Saturday, 9 March 2013

Dancing around Duchamp!

The Bride and the Batchelors: Duchamp with Cage, Cunningham, Rauschenberg and Johns is the current exhibition in the Barbican's art gallery. The show explores the legacy that the French born artist Marcel Duchamp (1887 - 1968) left in the USA and more specifically the influence he had on the composer John Cage (1912 - 1992), the choreographer Merce Cunningham (1919 - 2009) and the visual artists Robert Rauschenberg (1925 - 2008) and Jasper Johns (born 1930). With the exception of the latter, the previous three Americans all attended the innovative Black Mountain College in North Carolina and all went on to collaborate later in their careers.

The title of the exhibition is named after the Duchamp artwork The Bride stripped bare by her batchelors, even (1915-23), also known as The Large Glass. The original is not displayed here, but a later version is wonderfully lit with spotlights casting striking colours and shadows through the work. Unfortunately I couldnt include a photo of this artwork, but the following pictures are some of my other highlights from this well curated show...

Bride, oil on canvas, 1912, Marcel Duchamp
Nude Descending a Staircase (No. 2), oil on canvas, 1912, Marcel Duchamp

Painted Bronze (Ale Cans), bronze & oil paint, 1960-64, Jasper Johns
These two works by Jasper Johns from the 1960's above and below remind me both of Duchamp's readymades that came before and work by Fischli & Weiss after, such as the Untitled (Tate) installation from 1992-2000.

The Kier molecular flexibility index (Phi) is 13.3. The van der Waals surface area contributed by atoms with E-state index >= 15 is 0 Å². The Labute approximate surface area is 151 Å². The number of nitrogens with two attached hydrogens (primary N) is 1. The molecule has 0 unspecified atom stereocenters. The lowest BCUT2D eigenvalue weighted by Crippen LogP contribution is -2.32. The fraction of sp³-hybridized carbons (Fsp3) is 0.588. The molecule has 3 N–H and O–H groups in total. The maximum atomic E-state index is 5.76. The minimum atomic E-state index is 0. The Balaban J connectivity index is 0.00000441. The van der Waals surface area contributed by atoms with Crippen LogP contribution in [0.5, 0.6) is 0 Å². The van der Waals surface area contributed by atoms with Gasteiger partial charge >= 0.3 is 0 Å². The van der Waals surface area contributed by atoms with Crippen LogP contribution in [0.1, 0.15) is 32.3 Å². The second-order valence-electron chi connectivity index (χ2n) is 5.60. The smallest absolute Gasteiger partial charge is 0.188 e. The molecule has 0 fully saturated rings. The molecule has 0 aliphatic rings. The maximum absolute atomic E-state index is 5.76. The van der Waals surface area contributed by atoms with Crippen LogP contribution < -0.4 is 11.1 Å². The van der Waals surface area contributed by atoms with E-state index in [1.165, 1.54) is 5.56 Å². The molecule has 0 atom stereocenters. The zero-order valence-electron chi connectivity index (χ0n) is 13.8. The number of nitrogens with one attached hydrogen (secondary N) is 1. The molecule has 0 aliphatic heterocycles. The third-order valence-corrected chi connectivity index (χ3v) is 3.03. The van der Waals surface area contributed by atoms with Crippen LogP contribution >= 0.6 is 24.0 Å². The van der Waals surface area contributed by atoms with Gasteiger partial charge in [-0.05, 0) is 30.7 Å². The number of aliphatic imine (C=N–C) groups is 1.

Painted Bronze, bronze & oil paint, 1960-64, Jasper Johns

Portrait of Chess Players, oil on canvas, 1911, Marcel Duchamp

Untitled (Late Kabal American Zephyr), mixed media, 1985, Robert Rauschenberg
For someone who is more interested in visual art, this diverse exhibition offered a great musical and dance-led backdrop to the painting and sculpture. This was especially prevalent on the upper level, where I found myself periodically distracted by the performances on the lower level. I like the idea behind the 'live' piano music by Cage, which was played by 'ghost pianists' so that the two Disklavier piano's seem to be playing by themselves.

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